Do Benefits from Dynamic Tariffing Rise? Welfare Effects of Real-Time Pricing Under Carbon-Tax-Induced Variable Renewable Energy Supply

46 Pages Posted: 18 Nov 2016

See all articles by Christian Gambardella

Christian Gambardella

Potsdam-Institut für Klimafolgenforschung (PIK)

Michael Pahle

Potsdam Institute for Climate Impact Research (PIK)

Wolf-Peter Schill

DIW Berlin - Department of Energy, Transportation, Environment

Date Written: November 2016

Abstract

Common intuition holds that retail real-time pricing (RTP) of electricity demand should become more beneficial in markets with high variable renewable energy (VRE) supply mainly due to increased price volatility. Using German market data, we test this intuition by simulating long-run electricity market equilibria with carbon-tax-induced VRE investment and real-time price responsive and nonresponsive consumption behavior. We find that the potential welfare gains from RTP are only partially explained by price volatility and are rather driven by opposing wholesale price effects caused by the technology portfolio changes from carbon taxation. Consequently, annual benefits from RTP actually change nonmonotonously with the carbon tax level, implying that increasing RTP at relatively high VRE shares can be both less and much more beneficial than without VRE supply. Nonetheless, as zero marginal cost supply becomes abundant with VRE entry, allocative efficiency increasingly depends on exposing more and more consumers to RTP.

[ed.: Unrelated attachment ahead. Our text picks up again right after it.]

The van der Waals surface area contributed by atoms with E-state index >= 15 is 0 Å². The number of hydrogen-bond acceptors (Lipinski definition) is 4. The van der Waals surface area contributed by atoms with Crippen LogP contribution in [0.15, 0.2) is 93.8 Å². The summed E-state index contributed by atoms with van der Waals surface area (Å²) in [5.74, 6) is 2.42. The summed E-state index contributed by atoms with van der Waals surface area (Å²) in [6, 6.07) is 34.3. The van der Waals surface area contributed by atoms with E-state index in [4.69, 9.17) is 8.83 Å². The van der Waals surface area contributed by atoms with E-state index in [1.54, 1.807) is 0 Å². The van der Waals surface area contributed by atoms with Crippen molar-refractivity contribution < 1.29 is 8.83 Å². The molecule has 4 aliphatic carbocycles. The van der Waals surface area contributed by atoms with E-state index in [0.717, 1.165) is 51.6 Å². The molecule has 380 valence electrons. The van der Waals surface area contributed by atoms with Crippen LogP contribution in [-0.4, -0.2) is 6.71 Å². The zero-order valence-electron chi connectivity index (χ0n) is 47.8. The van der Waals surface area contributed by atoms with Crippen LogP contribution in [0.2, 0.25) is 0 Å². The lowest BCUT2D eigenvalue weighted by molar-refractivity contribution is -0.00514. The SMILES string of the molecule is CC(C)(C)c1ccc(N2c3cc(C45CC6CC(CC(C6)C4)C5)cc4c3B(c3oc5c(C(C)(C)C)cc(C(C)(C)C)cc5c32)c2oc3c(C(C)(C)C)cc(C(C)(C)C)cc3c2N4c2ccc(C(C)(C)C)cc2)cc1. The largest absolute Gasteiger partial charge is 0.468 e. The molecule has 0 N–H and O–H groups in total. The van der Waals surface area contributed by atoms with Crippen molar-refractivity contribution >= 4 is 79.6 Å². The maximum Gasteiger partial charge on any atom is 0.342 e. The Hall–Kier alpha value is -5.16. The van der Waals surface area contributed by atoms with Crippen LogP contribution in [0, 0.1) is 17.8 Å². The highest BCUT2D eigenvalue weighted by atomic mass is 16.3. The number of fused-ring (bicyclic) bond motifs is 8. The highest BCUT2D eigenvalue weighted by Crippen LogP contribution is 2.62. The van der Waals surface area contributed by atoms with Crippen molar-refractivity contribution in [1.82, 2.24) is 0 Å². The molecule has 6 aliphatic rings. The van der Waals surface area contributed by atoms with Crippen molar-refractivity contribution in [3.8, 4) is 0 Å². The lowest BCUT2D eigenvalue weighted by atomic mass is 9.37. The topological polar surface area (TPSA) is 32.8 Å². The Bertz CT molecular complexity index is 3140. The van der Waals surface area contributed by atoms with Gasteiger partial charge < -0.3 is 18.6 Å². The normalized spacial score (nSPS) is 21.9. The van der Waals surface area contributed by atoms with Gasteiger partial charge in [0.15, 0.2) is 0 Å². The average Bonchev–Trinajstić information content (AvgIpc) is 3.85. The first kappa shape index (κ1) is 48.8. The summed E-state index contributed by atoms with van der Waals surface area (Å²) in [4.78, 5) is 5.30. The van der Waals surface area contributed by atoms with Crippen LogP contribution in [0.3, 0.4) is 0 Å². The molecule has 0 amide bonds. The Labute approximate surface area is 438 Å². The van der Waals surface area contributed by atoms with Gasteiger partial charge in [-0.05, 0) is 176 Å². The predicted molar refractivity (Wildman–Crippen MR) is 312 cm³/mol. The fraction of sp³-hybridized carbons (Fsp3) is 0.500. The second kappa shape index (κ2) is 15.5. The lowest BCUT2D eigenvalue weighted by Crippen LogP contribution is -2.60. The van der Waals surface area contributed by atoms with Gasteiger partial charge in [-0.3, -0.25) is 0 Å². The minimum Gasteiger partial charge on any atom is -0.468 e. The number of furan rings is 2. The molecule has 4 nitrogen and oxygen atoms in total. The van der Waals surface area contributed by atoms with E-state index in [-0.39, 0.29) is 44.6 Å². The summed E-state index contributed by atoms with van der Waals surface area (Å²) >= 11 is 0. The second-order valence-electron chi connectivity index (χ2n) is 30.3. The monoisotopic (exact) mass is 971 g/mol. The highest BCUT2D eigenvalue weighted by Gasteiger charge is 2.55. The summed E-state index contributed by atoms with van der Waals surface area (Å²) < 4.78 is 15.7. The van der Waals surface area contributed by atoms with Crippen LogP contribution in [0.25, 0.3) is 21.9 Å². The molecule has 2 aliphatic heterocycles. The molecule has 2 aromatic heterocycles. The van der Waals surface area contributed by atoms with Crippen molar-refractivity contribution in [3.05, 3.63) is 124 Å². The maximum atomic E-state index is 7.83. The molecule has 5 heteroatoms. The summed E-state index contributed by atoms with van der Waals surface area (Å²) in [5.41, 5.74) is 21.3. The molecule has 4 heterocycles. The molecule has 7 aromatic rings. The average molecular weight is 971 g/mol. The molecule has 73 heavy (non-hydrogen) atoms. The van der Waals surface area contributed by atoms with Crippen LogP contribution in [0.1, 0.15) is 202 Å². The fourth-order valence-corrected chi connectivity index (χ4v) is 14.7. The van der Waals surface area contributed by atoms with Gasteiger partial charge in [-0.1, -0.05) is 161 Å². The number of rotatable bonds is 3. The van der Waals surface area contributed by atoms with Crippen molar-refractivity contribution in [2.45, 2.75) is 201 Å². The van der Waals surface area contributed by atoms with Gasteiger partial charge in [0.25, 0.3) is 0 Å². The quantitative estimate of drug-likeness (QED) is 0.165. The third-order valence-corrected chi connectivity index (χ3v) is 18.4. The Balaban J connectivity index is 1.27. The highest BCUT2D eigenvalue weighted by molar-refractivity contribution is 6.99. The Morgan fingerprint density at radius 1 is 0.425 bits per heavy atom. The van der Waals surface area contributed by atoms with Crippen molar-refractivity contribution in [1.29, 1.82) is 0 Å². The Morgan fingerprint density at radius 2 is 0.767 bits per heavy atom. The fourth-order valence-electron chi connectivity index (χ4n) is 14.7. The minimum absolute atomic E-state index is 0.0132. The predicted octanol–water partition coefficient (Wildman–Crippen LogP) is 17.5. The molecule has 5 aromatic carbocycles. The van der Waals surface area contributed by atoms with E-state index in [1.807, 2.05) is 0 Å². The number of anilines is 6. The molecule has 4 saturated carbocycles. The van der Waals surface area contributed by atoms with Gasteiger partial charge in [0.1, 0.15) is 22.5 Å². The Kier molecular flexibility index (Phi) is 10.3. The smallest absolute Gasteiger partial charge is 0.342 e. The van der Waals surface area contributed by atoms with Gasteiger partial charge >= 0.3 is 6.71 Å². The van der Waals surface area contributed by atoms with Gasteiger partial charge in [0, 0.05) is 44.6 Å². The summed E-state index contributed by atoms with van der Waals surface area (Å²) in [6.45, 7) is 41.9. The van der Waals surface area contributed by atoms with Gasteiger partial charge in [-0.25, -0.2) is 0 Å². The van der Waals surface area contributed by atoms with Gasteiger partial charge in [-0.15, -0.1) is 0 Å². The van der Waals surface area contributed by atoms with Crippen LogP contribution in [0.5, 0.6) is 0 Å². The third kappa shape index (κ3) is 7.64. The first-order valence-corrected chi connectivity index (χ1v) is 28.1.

Keywords: Real-time pricing, electricity, variable renewables, carbon taxation, welfare analysis, partial equilibrium modeling

Suggested Citation

Gambardella, Christian and Pahle, Michael and Schill, Wolf-Peter, Do Benefits from Dynamic Tariffing Rise? Welfare Effects of Real-Time Pricing Under Carbon-Tax-Induced Variable Renewable Energy Supply (November 2016). DIW Berlin Discussion Paper No. 1621, Available at SSRN: https://ssrn.com/abstract=2871838 or http://dx.doi.org/10.2139/ssrn.2871838

Christian Gambardella

Potsdam-Institut für Klimafolgenforschung (PIK) ( email )

Telegrafenberg 31
Potsdam, Brandenburg 14473
Germany

Michael Pahle

Potsdam Institute for Climate Impact Research (PIK) ( email )

Telegrafenberg 31
Potsdam, Brandenburg 14473
Germany

Wolf-Peter Schill (Contact Author)

DIW Berlin - Department of Energy, Transportation, Environment ( email )

Mohrenstraße 58
Berlin, 10117
Germany

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